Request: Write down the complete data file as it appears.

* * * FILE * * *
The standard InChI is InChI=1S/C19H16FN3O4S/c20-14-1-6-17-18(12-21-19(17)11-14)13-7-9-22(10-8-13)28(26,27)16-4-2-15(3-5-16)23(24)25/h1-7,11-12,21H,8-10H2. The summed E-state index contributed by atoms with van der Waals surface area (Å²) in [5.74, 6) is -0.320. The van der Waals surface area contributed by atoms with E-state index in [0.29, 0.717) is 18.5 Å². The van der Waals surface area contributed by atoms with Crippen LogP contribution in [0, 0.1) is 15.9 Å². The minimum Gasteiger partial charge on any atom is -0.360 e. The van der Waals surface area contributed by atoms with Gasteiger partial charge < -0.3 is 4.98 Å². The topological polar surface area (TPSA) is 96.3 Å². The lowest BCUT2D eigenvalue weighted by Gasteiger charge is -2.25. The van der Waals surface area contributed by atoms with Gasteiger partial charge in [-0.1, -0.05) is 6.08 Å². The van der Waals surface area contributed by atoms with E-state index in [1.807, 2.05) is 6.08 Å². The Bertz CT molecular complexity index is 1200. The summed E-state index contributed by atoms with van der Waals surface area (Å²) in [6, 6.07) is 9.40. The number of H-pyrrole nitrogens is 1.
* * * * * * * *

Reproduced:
The standard InChI is InChI=1S/C19H16FN3O4S/c20-14-1-6-17-18(12-21-19(17)11-14)13-7-9-22(10-8-13)28(26,27)16-4-2-15(3-5-16)23(24)25/h1-7,11-12,21H,8-10H2. The summed E-state index contributed by atoms with van der Waals surface area (Å²) in [5.74, 6) is -0.320. The van der Waals surface area contributed by atoms with E-state index in [0.29, 0.717) is 18.5 Å². The van der Waals surface area contributed by atoms with Crippen LogP contribution in [0, 0.1) is 15.9 Å². The minimum Gasteiger partial charge on any atom is -0.360 e. The van der Waals surface area contributed by atoms with Gasteiger partial charge < -0.3 is 4.98 Å². The topological polar surface area (TPSA) is 96.3 Å². The lowest BCUT2D eigenvalue weighted by Gasteiger charge is -2.25. The van der Waals surface area contributed by atoms with Gasteiger partial charge in [-0.1, -0.05) is 6.08 Å². The van der Waals surface area contributed by atoms with E-state index in [1.807, 2.05) is 6.08 Å². The Bertz CT molecular complexity index is 1200. The summed E-state index contributed by atoms with van der Waals surface area (Å²) in [6, 6.07) is 9.40. The number of H-pyrrole nitrogens is 1.